Jesus called whom He willed (Mark 13:3).  Not because the culture demanded it but because He willed it, whose will was perfectly united to the Will of God.  Who are we to decide to know the Will of God better then Jesus Himself?  To try to ordain women is to go against nature and against God Himself.  Here are a few quotations from very early Christian history expressing this belief…

“[A female heretic], lately conversant in this quarter, has carried away a great number with her most venomous doctrine, making it her first aim to destroy baptism. . . . But we, little fishes, after the example of our Icthus [Greek, “Fish”], Jesus Christ, are born in water . . . so that most monstrous creature, who had no right to teach even sound doctrine, knew full well how to kill the little fishes, by taking them away from the water” (Tertullian on Baptism 1 [A.D. 203]).

Similarly, in regard to the deaconesses, as with all who are enrolled in the register, the same procedure is to be observed. We have made mention of the deaconesses, who have been enrolled in this position, although, not having been in any way ordained, they are certainly to be numbered among the laity” (First Council of Nicea, Canon 19 [A.D. 325]).

"[T]he so-called ‘presbyteresses’ or ‘presidentesses’ are not to be ordained in the Church" (Council of Laodicia, Canon 11 [A.D. 360]).

Prepared by a St-Denis parishioner

Friday, July 20, 2012

The Trinity

Trinity Sunday, also known as Holy Trinity Sunday, is celebrated a week after Pentecost Sunday in honor of the most fundamental of Christian beliefs—belief in the Holy Trinity.

As Fr. John Hardon points out in his Modern Catholic Dictionary, the origins of the celebration of Trinity Sunday goes all the way back to the Arian heresy of the fourth century, when Arius denied the divinity of Christ by denying that there are three Persons in one God. To stress the doctrine of the Trinity, the Fathers of the Church composed prayers and hymns that were recited on Sundays as part of the Divine Office, the official prayer of the Church.  For many centuries, the Athanasian Creed was recited at Mass on Trinity Sunday. While seldom read today, the creed can be read privately or recited with your family to revive this ancient tradition.

The Athanasian Creed  is traditionally ascribed to Saint Athanasius (296-373), from whom it takes its name.   Like other creeds, such as the Apostles' Creed, it is a profession of the Christian faith; but it is also a full-fledged theology lesson specifically formulated to solidify the truth of the Trinity.

Since we have the advantage of having our collection of inspired writings in a single book, a book Arius and Athanasius did not have, I thought it would be a good exercise to look in our Bible for proofs that the doctrine of the Trinity is indeed true.  Let’s find out if the Bible does indeed teach three distinct persons in one God.  The Father is God, the Son is God and the Holy Spirit is God.  All three persons are distinct but all are one God.  First we can agree that the Father is indeed God, the Jewish people and us Christians have this in common.

Second, the first verses of the Gospel of John tell us that “In the beginning was the Word, and the Word was with God, and the Word was God.” (John 1:1) and a few verses later, in the same context we find that the Word, which is God, “became flesh and made his dwelling among us.” (verse 14)  An unmistakable reference to Jesus Christ. So we must conclude that Jesus Christ is God.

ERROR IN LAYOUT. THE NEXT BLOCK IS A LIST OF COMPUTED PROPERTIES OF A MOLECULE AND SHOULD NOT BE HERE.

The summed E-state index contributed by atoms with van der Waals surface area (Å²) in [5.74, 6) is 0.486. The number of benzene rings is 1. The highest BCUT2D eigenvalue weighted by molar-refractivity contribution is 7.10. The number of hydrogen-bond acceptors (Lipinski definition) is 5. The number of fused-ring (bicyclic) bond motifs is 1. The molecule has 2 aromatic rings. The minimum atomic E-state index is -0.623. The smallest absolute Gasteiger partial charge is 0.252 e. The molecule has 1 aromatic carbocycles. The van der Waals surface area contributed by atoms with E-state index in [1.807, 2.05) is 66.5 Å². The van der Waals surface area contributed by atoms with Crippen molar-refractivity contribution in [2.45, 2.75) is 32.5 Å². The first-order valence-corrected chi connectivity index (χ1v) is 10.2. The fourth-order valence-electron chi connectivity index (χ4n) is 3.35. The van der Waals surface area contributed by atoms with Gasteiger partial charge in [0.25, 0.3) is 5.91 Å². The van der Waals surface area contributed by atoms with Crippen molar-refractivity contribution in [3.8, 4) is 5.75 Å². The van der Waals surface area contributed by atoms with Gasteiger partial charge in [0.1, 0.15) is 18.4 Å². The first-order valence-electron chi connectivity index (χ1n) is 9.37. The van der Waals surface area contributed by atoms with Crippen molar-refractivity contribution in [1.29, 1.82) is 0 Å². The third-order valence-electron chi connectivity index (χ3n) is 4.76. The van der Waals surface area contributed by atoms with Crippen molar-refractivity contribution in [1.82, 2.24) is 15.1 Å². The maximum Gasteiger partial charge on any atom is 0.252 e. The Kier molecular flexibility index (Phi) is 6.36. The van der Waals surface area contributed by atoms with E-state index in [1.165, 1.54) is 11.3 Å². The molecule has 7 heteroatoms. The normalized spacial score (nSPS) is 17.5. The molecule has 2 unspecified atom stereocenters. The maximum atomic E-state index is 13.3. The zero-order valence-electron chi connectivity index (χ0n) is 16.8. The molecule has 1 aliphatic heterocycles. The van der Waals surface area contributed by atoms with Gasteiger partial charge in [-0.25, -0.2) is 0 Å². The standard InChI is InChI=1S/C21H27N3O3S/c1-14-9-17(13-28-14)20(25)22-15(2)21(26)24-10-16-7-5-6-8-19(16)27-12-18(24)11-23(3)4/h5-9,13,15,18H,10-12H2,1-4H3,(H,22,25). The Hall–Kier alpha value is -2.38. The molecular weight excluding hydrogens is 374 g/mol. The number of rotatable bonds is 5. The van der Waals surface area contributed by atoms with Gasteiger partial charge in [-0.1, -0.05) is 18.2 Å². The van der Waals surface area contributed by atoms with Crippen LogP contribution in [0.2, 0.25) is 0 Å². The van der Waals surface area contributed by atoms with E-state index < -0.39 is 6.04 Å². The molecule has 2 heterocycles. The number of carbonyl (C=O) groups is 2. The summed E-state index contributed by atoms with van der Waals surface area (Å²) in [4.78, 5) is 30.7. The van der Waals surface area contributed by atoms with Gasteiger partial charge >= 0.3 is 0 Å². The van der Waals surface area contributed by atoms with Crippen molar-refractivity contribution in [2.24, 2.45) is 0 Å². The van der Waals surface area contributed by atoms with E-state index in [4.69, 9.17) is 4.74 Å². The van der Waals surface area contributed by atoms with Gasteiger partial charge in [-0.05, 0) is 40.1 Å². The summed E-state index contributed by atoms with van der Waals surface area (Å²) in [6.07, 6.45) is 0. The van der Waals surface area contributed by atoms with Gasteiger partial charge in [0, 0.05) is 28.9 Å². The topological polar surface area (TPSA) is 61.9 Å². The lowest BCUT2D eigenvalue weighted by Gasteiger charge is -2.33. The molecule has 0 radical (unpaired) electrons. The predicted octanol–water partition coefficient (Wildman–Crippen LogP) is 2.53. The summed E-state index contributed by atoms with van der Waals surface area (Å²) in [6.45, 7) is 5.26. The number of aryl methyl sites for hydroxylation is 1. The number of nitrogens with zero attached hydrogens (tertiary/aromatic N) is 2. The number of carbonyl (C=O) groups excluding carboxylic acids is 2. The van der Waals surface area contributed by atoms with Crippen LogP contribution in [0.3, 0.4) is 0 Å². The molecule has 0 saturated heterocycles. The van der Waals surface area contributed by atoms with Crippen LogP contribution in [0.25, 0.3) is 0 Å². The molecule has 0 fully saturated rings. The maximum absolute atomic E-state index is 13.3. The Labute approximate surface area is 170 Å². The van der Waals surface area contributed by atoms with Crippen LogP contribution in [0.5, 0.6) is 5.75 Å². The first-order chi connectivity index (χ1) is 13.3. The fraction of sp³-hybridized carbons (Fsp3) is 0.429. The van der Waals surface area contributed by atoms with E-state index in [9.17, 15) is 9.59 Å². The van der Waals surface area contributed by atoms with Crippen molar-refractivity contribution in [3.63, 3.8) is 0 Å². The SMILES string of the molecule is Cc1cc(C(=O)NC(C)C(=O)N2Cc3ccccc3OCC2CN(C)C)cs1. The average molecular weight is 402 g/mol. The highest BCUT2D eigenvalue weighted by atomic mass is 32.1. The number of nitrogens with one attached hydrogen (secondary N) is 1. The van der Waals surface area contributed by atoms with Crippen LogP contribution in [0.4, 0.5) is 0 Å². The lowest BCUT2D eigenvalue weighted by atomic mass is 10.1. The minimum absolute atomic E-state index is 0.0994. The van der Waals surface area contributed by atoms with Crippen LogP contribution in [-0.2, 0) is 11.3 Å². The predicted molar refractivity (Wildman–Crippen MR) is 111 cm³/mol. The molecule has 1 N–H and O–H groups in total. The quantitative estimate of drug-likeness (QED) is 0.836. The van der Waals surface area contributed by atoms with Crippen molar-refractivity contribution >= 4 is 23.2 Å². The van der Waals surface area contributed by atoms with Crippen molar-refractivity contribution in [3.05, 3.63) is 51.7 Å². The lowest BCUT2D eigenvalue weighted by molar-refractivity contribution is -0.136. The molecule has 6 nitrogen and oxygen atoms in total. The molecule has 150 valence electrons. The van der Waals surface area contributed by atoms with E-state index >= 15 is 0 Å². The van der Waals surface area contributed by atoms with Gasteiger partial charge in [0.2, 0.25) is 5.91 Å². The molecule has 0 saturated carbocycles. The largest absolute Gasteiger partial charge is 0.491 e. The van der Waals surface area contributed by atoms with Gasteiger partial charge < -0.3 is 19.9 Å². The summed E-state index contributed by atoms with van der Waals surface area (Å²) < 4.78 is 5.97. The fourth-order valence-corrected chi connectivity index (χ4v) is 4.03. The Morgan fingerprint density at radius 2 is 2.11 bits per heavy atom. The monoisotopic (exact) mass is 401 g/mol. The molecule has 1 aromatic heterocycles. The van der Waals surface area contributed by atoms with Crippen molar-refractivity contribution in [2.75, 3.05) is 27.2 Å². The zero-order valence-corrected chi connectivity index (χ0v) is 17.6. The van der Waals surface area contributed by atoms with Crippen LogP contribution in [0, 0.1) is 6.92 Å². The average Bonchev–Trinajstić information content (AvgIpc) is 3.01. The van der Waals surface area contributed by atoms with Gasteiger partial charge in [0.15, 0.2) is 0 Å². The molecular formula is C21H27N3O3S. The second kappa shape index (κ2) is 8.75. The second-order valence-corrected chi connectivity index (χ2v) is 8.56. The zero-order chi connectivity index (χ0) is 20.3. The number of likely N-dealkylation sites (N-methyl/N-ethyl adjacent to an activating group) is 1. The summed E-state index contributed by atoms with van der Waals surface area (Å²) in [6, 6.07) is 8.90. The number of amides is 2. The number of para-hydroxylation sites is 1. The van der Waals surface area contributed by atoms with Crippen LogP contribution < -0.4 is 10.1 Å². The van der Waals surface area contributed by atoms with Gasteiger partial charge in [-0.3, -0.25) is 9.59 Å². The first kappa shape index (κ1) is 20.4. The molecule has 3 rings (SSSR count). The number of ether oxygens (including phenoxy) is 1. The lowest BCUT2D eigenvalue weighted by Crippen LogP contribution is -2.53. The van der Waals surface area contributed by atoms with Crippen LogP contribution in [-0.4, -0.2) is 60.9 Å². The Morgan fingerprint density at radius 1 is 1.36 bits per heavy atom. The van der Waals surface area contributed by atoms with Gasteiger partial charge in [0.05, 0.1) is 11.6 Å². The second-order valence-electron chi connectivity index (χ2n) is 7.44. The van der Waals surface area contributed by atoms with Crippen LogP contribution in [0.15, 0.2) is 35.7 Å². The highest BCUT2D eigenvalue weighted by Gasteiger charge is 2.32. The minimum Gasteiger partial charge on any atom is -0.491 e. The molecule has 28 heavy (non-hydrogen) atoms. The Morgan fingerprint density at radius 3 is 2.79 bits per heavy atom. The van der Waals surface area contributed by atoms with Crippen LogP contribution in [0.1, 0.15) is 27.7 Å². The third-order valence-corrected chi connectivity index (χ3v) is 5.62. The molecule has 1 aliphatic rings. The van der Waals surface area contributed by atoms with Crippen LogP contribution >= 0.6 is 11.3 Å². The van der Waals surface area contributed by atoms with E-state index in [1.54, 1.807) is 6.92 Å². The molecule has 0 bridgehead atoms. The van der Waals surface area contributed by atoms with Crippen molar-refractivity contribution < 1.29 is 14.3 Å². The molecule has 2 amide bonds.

Third, is the Holy Spirit God as well? An extremely good verse that proves this to be true is found in the book of Acts.  A new convert to the faith named Ananias sells all his possessions and gives half of his proceeds to the Church but tells Peter that he gave everything he had.  Peter knew that Ananias lied to him and to God so Peter tells him “Ananias, how is it that Satan has so filled your heart that you have lied to the Holy Spirit…You have not lied just to human beings but to God.” (Acts 5:3-4)  We find that Peter tells Ananias that he lied to the Holy Spirit, he lied to God.  So we find that the Holy Spirit is indeed God.

Fourth,  now we can all agree that God is one but does He show Himself in these different forms as if wearing masks?  Not really because if He did then Jesus would be praying to himself in John 17:5  when He said: “And now, Father, glorify me in your presence with the glory I had with you before the world began.” Or if God was indeed only one person in one God then this one person would be wearing three different masks at the same time at the baptism of Jesus in John 1:31-32 where the Father speaks and the Holy Spirit descends as a dove while Jesus is standing in water.

Lastly, we have a passage of Scripture which also clearly identifies all three persons but one God at Jesus’ command to His Church to baptize “in the name of the Father and of the Son and of the Holy Spirit. (Matt 28:19)  You’ll notice that the word ‘name’ is in a singular form and yet there are three names.  That’s because although there are three persons, we baptize in the name of One God, hence the singular.

Therefore, we have seen that Scripture does indeed show that although there is only one God, this one God is also three distinct persons. The Father is God, the Son is God and the Holy Spirit is God, all three are persons but there is only one God (Deut 6:4).

Prepared by a St-Denis parishioner

Sunday, July 15, 2012

The Written Word of God

Have you ever wondered how the Bible we have today came to be?  In fact, in the mid-fourth century there was a wide range of disagreement over exactly what books belonged in the New Testament.  Certain books, such as the gospels, acts, and most of the epistles of Paul had long been agreed upon.  However a number of the books of the New Testament, most notably Hebrews, James, 2 Peter, 2 & 3 John, and Revelation remained hotly disputed until the canon was settled in the late fourth century.